Without doing a full analysis on the pros and cons of the Trans-Pacific Partnership (TPP), United States President-elect Donald Trump has decided he wants to take the United States out of the proposed trade pact ("China in driver's seat as Trump wants out of TPP"; Nov 23).
From his rhetoric, he thinks the TPP would result in the loss of jobs for Americans. He is in favour of having bilateral pacts with individual nations instead.
Should Mr Trump abandon the TPP, would he also do likewise with pacts that the US has with other regions?
As the US is the largest economy, the work of negotiating and signing different pacts with so many countries individually could be mammoth and messy.
Also, it may create new loopholes, as the physical flows of goods are sometimes not so direct and straightforward in certain parts of the world.
The administrative work of dealing with so many individual pacts could be very chaotic and unproductive.
One possibility the US could consider is fine-tuning the TPP and use it as the main mechanism. It could then use some bilateral arrangements as a temporary measure, should it need to protect certain industries.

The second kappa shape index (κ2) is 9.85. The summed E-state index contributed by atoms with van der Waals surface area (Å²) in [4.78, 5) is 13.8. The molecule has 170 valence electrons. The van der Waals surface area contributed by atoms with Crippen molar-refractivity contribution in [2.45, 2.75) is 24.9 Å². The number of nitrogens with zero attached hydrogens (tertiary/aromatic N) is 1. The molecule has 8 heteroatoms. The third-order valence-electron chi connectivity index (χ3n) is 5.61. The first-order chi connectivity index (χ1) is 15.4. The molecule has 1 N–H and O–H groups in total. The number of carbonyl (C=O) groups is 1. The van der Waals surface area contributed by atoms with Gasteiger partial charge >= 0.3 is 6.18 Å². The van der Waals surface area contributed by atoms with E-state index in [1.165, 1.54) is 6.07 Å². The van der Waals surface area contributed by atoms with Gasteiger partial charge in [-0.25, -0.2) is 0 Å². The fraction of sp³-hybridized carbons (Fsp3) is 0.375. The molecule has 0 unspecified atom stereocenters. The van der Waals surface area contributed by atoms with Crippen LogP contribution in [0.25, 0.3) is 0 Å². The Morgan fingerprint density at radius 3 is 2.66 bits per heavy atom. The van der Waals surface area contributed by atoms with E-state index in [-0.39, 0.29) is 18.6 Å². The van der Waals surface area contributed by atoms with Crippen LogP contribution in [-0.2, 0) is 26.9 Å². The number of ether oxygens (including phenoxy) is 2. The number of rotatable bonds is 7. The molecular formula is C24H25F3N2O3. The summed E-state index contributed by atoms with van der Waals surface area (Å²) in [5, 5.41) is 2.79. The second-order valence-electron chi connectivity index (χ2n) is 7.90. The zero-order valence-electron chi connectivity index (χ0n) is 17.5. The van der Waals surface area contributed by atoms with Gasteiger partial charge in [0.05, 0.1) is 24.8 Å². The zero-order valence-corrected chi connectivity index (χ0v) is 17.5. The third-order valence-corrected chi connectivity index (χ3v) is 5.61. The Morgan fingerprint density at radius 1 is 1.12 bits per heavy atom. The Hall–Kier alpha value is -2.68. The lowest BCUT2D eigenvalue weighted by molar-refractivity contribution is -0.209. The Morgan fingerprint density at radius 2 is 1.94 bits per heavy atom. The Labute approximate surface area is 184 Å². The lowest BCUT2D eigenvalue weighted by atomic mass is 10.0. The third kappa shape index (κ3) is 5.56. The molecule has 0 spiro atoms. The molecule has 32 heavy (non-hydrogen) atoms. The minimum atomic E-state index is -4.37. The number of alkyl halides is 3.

Equally important, as a world leader, the US should think seriously of the huge non-economic costs it would have to pay should it forsake the TPP.
Eventually, how much a country would benefit from a trade pact, whether bilateral or multilateral, depends largely on how competitive it is, relative to other trading partners.
Mr Trump should do a thorough review of the US economic system to identify strengths and weaknesses in the productivity and skills of its industries and workers. He should also review policies and measures that hinder productivity and competition.
Its high-tech industries may be doing well in research and development, but how about other sectors and industries?
Perhaps the US could gain some short-term advantage through limited bilateral arrangements. But maintaining competitiveness in its economic system is the real challenge it has to tackle if it wants to maintain its global supremacy in the long term.
Albert Ng Ya Ken